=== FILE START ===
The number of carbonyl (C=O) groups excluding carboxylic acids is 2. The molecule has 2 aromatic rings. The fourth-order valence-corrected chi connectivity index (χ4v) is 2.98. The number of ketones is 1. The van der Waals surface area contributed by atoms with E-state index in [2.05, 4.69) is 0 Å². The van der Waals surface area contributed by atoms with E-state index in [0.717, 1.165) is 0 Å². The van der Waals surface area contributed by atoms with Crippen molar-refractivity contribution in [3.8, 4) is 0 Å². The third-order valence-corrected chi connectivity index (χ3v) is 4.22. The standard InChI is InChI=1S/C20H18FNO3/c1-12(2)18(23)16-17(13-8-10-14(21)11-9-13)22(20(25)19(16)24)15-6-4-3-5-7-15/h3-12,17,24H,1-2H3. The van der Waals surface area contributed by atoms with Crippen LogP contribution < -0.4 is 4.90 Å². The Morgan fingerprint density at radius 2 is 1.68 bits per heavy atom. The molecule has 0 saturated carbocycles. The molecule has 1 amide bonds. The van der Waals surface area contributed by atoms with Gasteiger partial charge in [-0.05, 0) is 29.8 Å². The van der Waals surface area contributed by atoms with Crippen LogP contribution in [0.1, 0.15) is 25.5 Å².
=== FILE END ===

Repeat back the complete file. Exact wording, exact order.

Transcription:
The number of carbonyl (C=O) groups excluding carboxylic acids is 2. The molecule has 2 aromatic rings. The fourth-order valence-corrected chi connectivity index (χ4v) is 2.98. The number of ketones is 1. The van der Waals surface area contributed by atoms with E-state index in [2.05, 4.69) is 0 Å². The van der Waals surface area contributed by atoms with E-state index in [0.717, 1.165) is 0 Å². The van der Waals surface area contributed by atoms with Crippen molar-refractivity contribution in [3.8, 4) is 0 Å². The third-order valence-corrected chi connectivity index (χ3v) is 4.22. The standard InChI is InChI=1S/C20H18FNO3/c1-12(2)18(23)16-17(13-8-10-14(21)11-9-13)22(20(25)19(16)24)15-6-4-3-5-7-15/h3-12,17,24H,1-2H3. The van der Waals surface area contributed by atoms with Crippen LogP contribution < -0.4 is 4.90 Å². The Morgan fingerprint density at radius 2 is 1.68 bits per heavy atom. The molecule has 0 saturated carbocycles. The molecule has 1 amide bonds. The van der Waals surface area contributed by atoms with Gasteiger partial charge in [-0.05, 0) is 29.8 Å². The van der Waals surface area contributed by atoms with Crippen LogP contribution in [0.1, 0.15) is 25.5 Å².